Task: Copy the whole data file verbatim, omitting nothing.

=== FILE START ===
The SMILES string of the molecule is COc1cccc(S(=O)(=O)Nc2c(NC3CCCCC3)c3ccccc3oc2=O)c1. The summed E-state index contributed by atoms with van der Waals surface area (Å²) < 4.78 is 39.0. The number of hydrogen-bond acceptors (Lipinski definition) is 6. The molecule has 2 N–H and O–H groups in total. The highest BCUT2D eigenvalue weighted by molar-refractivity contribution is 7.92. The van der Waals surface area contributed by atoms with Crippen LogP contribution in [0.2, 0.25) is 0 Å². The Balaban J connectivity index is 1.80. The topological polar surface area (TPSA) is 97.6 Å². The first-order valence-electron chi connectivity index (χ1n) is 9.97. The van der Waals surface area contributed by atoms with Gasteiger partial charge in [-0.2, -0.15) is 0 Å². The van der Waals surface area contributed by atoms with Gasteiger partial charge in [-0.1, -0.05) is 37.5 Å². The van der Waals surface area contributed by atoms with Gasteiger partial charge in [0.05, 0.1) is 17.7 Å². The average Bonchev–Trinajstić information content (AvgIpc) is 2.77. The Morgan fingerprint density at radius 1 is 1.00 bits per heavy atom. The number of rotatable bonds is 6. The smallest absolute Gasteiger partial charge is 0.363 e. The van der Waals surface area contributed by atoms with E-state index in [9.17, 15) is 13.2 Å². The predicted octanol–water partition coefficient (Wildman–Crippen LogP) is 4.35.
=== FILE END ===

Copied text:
The SMILES string of the molecule is COc1cccc(S(=O)(=O)Nc2c(NC3CCCCC3)c3ccccc3oc2=O)c1. The summed E-state index contributed by atoms with van der Waals surface area (Å²) < 4.78 is 39.0. The number of hydrogen-bond acceptors (Lipinski definition) is 6. The molecule has 2 N–H and O–H groups in total. The highest BCUT2D eigenvalue weighted by molar-refractivity contribution is 7.92. The van der Waals surface area contributed by atoms with Crippen LogP contribution in [0.2, 0.25) is 0 Å². The Balaban J connectivity index is 1.80. The topological polar surface area (TPSA) is 97.6 Å². The first-order valence-electron chi connectivity index (χ1n) is 9.97. The van der Waals surface area contributed by atoms with Gasteiger partial charge in [-0.2, -0.15) is 0 Å². The van der Waals surface area contributed by atoms with Gasteiger partial charge in [-0.1, -0.05) is 37.5 Å². The van der Waals surface area contributed by atoms with Gasteiger partial charge in [0.05, 0.1) is 17.7 Å². The average Bonchev–Trinajstić information content (AvgIpc) is 2.77. The Morgan fingerprint density at radius 1 is 1.00 bits per heavy atom. The number of rotatable bonds is 6. The smallest absolute Gasteiger partial charge is 0.363 e. The van der Waals surface area contributed by atoms with E-state index in [9.17, 15) is 13.2 Å². The predicted octanol–water partition coefficient (Wildman–Crippen LogP) is 4.35.